"Modern Life is Rubbish" was an extremely important album in my musical development. I discovered it in my first year at University, and I had it on a tape that I think had some Suede on the other side. I thought the quality dropped off sharply after "Villa Rosie", but songs like "Sunday, Sunday", "Blue Jeans" "For Tomorrow" and this one still sound pretty good today. I loved "Parklife" (even if I snobbishly hated that fact that almost everyone else did too), but I fell out of love with them around "The Great Escape" and only came back to them when they were on the verge of splitting up. Good band. I have never seen them live, so I hope they manage to squeak onto the Glastonbury bill this year. I can see what's in it for the others (££££), but I was wondering what Damon Albarn was hoping to achieve through reforming his old band... but then I heard him talking about the reunion, and it was clear that the most important thing to him was that he had salvaged his relationship with Graham Coxon and was simply delighted to have his old friend back - playing together in public was secondary. I liked that. Life's too short, isn't it?

> "Shipbuilding" - Suede

Another song on Alan's 2007 Shuffleathon (the 2008 one is even better), and an absolute cracker from the first "Help" album. As I'm sure everybody knows, it was written by Elvis Costello during the Falklands War and highlights the contradiction of how building warships brings prosperity back to the shipyards, whilst their children lose their lives serving on the same ships. Robert Wyatt recorded the original version of the song, but I really like the Suede version as, for once, Brett Anderson's anguished yelp works really well. The lyrics are absolutely superb. Costello is a pretty good lyricist, although not in the Leonard Cohen class, but here he really outdoes himself.

"It's just a rumour that was spread around town
A telegram or a picture postcard

Within weeks they'll be re-opening the shipyards

And notifying the next of kin

Once again
It's all were skilled in

We will be shipbuilding

With all the will in the world

Diving for dear life

When we could be diving for pearls
"

Gorgeous song.

----

Earworms of the Year 2008

“Ohrwurm” - a german word that literally translates into English as “earworm”, and refers to a song or tune that becomes lodged in one’s head.

It's time to start voting for your earworms of the year......Last year saw 430 different songs nominated by 335 different artists.... I'm going to start putting together the list for 2008, but as always, I need your help!

Here's how it works:

I will exhaustively compile all of the songs that have appeared in the weekly Earworm slot that appears here every Friday -- both the ones that I have done, and the ones that any Guest Editors have done. I will also be accepting votes from anyone who can be bothered to send me an email.

I need you to email in your votes for your 5 Earworms of the Year.

This shouldn't necessarily be the songs that you have liked the most over the last twelve months though: I'm interested in the songs that you simply haven't been able to shake off throughout the year. It would be nice if you could include a short comment about each one, as I like to include a selection when I do the run down at the end of the year.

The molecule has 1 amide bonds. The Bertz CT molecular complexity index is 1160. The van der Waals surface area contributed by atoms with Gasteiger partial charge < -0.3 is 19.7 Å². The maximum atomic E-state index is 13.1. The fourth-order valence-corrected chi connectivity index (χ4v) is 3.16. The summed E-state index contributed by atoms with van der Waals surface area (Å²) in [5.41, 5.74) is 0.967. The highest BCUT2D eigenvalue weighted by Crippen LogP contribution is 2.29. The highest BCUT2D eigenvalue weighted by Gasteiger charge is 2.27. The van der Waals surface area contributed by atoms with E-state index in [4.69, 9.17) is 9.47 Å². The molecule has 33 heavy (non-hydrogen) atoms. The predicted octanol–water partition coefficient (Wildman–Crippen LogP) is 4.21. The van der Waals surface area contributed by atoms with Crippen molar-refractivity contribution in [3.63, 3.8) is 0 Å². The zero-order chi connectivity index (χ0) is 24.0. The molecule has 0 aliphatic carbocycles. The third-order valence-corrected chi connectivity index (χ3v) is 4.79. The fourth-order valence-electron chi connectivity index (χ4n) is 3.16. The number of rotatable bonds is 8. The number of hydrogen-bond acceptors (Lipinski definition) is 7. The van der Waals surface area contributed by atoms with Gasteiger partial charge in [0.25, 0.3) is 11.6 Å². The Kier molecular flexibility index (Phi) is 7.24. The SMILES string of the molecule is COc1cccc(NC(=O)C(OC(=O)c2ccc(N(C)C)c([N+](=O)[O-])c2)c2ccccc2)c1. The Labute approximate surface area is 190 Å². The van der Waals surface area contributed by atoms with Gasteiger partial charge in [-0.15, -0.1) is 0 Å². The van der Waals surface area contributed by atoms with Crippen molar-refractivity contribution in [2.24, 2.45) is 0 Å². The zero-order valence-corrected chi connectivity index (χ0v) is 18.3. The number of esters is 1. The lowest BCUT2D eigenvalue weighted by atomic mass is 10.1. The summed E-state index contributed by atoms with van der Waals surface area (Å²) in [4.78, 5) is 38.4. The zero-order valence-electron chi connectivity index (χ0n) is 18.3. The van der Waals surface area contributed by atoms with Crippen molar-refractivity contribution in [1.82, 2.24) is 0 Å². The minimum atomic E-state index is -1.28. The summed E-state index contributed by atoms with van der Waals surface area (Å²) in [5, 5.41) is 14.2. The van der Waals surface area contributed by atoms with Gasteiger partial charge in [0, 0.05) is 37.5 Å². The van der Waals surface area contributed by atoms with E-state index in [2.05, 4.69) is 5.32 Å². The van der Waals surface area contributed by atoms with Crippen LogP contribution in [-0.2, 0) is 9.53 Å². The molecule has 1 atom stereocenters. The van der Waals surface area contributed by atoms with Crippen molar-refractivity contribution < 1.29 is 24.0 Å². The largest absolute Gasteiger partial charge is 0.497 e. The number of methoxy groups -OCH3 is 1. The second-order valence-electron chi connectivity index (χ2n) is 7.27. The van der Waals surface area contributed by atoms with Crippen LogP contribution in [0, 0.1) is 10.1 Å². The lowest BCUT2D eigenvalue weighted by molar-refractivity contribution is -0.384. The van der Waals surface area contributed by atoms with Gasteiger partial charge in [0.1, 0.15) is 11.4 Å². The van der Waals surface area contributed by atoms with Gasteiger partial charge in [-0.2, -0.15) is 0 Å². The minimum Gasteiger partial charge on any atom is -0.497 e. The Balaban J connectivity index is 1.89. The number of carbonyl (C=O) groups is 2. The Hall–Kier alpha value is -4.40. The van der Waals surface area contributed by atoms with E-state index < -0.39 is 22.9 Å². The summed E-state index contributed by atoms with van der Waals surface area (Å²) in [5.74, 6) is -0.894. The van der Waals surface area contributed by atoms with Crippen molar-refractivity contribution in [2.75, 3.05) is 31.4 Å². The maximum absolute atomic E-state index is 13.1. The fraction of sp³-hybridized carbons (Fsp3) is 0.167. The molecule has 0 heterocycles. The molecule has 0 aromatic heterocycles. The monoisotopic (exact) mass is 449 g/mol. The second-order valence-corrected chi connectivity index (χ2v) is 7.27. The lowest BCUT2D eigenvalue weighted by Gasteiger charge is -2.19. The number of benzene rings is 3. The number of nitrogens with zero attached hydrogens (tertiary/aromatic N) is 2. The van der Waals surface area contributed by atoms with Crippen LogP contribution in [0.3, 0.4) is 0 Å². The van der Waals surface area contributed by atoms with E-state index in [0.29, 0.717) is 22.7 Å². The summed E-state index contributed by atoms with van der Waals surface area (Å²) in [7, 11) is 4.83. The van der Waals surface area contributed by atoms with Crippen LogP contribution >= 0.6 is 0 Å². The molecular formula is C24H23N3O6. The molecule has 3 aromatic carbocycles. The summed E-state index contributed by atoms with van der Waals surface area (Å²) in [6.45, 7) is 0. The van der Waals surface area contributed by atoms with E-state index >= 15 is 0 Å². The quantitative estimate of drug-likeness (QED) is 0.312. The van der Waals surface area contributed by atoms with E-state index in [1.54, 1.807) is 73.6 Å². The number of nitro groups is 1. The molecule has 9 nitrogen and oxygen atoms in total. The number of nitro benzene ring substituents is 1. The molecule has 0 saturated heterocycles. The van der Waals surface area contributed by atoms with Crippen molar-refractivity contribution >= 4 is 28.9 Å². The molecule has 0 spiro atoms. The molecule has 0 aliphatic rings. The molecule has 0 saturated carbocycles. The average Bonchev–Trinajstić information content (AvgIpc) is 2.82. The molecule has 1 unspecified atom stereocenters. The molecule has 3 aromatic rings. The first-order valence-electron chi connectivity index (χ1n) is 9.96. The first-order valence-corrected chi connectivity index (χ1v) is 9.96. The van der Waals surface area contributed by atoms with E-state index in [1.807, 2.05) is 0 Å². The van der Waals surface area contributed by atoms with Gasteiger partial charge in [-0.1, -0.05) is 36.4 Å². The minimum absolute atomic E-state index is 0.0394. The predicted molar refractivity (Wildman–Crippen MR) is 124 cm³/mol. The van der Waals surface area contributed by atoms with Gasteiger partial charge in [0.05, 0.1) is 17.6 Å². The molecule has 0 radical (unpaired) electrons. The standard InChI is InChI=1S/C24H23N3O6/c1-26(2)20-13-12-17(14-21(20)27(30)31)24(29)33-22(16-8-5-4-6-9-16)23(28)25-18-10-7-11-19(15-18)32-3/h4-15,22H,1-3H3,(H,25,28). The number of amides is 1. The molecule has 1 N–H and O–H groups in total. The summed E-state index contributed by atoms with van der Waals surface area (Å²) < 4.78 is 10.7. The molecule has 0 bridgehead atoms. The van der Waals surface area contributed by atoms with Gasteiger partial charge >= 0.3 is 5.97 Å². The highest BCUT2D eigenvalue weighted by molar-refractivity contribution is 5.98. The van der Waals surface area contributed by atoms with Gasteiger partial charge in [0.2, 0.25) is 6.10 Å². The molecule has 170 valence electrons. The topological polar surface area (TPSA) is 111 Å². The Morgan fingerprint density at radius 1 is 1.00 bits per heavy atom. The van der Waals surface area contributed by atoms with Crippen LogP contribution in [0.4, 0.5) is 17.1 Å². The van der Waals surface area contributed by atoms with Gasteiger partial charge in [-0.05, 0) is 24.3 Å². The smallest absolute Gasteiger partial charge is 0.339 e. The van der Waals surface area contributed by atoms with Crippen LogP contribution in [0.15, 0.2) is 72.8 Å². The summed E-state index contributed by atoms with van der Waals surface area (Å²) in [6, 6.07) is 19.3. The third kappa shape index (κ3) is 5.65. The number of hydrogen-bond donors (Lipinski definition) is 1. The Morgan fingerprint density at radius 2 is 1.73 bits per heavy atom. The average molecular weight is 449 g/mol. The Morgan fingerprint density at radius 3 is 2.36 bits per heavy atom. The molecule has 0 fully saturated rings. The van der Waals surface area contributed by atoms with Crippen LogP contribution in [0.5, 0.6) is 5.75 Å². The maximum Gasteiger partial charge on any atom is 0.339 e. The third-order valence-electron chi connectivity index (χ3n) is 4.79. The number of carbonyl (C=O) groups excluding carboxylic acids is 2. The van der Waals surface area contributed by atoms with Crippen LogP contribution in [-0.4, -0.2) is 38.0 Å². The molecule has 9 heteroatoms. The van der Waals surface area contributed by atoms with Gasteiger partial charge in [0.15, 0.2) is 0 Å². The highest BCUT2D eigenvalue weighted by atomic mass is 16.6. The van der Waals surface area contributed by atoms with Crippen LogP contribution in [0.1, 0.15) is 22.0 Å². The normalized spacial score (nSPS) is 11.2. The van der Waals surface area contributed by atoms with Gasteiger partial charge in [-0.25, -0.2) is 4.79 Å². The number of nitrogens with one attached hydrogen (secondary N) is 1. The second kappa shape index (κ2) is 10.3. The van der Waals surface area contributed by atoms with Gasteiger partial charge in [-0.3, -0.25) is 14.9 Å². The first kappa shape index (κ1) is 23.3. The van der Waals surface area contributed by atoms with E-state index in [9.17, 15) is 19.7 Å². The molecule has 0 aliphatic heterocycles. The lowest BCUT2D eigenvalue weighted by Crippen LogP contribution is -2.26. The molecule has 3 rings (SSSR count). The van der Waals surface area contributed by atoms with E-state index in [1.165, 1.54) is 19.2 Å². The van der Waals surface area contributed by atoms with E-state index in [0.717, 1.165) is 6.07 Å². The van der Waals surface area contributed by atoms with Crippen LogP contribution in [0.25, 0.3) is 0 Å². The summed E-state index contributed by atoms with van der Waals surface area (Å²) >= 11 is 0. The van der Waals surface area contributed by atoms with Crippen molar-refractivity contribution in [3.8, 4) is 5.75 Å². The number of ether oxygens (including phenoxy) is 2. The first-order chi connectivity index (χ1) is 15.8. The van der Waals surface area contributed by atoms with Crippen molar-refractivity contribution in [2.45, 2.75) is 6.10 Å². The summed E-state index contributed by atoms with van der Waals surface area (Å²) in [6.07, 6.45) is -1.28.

Got it?

Email me (via the address in my profile) the five tunes - in order - that have been most stuck in your head this year.

Easy, right?

Need some inspiration?

2008 in music
2008 in British music
Albums released in 2008

I'll put up the list in the New Year.

Roll of honour.

2005 Coldplay - "Speed of Sound"

2006 Gnarls Barkley - "Crazy"

2007
Rihanna - "Umbrella"

I love lists and I love making work for myself, so.....

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3 Comments:

  • At 11:18 pm, Blogger Monsieur Hannard said…

    wow, you're still posting, awesome! :D

     
  • At 12:12 am, Blogger SwissToni said…

    Yeah. I sure am. Bloody hell. How are you? Long time no see....

     
  • At 9:19 am, Anonymous Chameleon said…

    I have to admit, that the Robert Wyatt version of Shipbuilding remains the definitive one for me, probably because (showing my age here) it seemed to capture the mood perfectly at the time. Away from all the flag-waving jingoism, and lost Empire nostalgia the real dilemma faced by the working class: the temporary income boost, temporary employment security brought by armed conflict (in the Thatcher years of overt class conflict and her general contempt for "Red" trades, such as mining and labouring in the dockyards, as bastions of union support and opposition, her ruthless determination to break the power of the unions and impose her will on a recalcitrant populace - yep, as a Scot, being used as a Guinea pig for the poll tax, perceived as a purely disciplinary measure - she did it because she could and, in spite of the almost total absence of Tory constituencies north of the border, there was nothing we could do to stop her - she exulted in rubbing our noses in our own impotence) set against the terrible cost in (working class) lives, cannon fodder. Small luxuries bought in blood.
    Of course, these are all intended as purely subjective impressions, imperfect recollections of the past.
    Brilliant stuff.